Enter Brew and a sprawling array of colourful food from seed-topped carrot cakes to chunky quiches cleverly stacked on a protruding counter is the first thing you see, just as owner Matt Atkins wanted it. But take a look at the brunch menu, and his antipodean and Middle Eastern inspired offerings are what set this café apart from the multitude of others along one of Bristol’s premier roads, Whiteladies.
“Our most popular dish, which we didn’t really see coming, is the smoked salmon, poached eggs, avocado, beetroot borani and za’atar,” says Atkins. “It’s more of a summer dish, with bright flavours such as beetroot, that has a depth which goes well with salmon and is a lighter option opposed to bacon.”
Atkins wanted to step away from the full English as he saw the café trade pushing away from it at the time of opening in May 2014. “But clearly that’s not what was happening,” said Matt, as despite it never being the plan, there’s now a Big Brew (£10.95) topping the menu, following customers asking for a big hangover-friendly dish. The Big Brew translates as smoked bacon, a fennel and sage sausage patty, poached eggs, roasted field mushrooms, Brew beans and tomato relish which sprawls over a huge bowl-like plate.
The last two components were created after Atkins decided he wouldn’t serve Heinz baked beans. Both were inspired by the blossoming food scene in Melbourne, where Atkins had previously lived. The tomato relish has a healthy pinch of Middle Eastern flavours and is an ode to Tomato Ketchup, but with notes of charred bacon to make it more flavoursome.
“As for the Brew Beans, it was more like recreating the wheel,” Atkins said. After researching what makes a great bean, and ignoring all the advice sent their way, he found the real secret was getting the right depth in the tomato sauce which is cooked slowly over a few hours. Ten ingredients make up the recipe, including Marmite, Chipotle paste and cannellini beans – and the rest Atkins, quite rightly, kept to himself.
When I visited, sitting on the decking in the sun on a Sunday morning, I opted for The Brewfest (£7.85); smoked bacon, poached eggs, avocado and tomato relish all served up on sourdough toast. Thankfully the toast was buttered – something I can’t abide by if not. The eggs, so perfectly shaped, were a dead giveaway they were straight from a real farm thanks to their deep orange yolk colour and poached to perfection, and the tangy hint in the tomato relish is just one of the perfectly executed components that sets this above the rest.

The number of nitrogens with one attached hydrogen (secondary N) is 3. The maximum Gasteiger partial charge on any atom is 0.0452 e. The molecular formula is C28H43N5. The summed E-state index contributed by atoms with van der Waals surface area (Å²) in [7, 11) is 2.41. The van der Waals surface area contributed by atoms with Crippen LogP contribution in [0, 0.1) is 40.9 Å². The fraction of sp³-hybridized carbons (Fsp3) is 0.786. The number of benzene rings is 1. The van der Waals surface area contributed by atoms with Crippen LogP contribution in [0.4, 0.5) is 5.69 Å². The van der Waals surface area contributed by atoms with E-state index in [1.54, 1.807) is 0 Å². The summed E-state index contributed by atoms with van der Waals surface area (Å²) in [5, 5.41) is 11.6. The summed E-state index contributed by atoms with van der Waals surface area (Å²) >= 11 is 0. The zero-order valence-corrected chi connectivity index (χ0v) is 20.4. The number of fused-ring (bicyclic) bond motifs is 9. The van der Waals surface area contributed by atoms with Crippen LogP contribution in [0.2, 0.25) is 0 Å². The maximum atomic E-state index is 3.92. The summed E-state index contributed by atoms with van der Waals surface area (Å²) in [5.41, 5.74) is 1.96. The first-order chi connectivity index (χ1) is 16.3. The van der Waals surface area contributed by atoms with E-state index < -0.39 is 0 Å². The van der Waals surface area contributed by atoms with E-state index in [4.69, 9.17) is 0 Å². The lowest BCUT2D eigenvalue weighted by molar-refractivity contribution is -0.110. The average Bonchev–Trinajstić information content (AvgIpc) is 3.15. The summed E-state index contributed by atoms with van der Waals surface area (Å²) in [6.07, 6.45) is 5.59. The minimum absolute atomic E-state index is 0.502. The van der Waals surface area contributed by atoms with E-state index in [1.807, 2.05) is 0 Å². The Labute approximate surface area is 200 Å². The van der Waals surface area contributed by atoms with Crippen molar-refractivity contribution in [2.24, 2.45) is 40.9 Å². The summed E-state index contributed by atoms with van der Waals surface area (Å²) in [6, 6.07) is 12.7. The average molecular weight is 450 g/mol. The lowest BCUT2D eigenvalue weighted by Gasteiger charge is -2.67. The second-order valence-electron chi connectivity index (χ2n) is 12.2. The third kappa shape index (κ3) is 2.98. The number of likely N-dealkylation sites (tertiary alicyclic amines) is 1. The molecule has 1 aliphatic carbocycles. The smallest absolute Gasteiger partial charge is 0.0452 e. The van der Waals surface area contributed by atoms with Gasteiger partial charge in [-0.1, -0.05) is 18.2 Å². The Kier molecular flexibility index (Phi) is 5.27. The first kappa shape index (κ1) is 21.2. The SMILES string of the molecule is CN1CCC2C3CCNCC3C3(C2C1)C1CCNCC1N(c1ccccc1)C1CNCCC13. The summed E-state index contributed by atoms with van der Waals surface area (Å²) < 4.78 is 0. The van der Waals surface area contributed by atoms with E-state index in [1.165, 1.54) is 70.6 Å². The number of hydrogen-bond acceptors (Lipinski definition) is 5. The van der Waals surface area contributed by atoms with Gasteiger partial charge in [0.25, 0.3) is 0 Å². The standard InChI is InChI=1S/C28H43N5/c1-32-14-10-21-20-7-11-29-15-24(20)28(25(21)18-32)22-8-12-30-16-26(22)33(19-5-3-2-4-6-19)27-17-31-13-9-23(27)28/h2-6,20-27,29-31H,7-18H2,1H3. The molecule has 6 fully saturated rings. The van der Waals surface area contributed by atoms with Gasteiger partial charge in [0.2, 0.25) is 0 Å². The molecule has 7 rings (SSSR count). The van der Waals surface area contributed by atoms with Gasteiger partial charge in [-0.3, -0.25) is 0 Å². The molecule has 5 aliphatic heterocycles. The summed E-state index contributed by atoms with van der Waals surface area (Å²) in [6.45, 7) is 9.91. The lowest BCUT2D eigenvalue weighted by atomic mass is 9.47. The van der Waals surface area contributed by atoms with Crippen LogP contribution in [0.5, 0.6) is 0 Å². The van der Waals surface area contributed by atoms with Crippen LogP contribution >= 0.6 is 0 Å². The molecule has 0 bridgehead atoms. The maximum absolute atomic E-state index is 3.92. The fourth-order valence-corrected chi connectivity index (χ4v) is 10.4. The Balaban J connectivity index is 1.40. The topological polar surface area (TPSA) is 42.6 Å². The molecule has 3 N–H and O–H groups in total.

For Atkins, his favourite brunch dish is the sausage patty burger. “I like the classics, and this is essentially a sausage bap, but we came up with our own sausage recipe and aioli and mushroom ketchup served in a burger bun, and it’s proven quite popular too.” He pairs it with their signature juice, the liquid hangover cure made from lychee, lime, beetroot and ginger. “We brew this up overnight, every night, so that by the next day all the flavours have come together and left a great juice behind and served over ice.” As well as creating his own essential beans and relish, he was adamant Brew would not have a silver chiller fridge with food sitting in it all day, just waiting for someone to buy it. Instead, the food is proudly displayed at the front of the café, and once it’s gone, it’s gone – until tomorrow.
And in true Bristolian style, almost everything on the menu is home-made and locally sourced. Eggs come from a Wiltshire farm, the cheese is from a local cheesemonger in St. Nicks’ market and even the pittas and wraps are local. While the coffee, from nearby Clifton Roasters, changes three times a year along with the seasons. But the key to Brew’s success is its deliberate decision to make it a place where Atkins would like to hang out himself. The scandi-inspired interior – designed and created by staff, and includes up-cycled local materials – with fresh yellow chairs and light grey walls, lets the food take centre stage.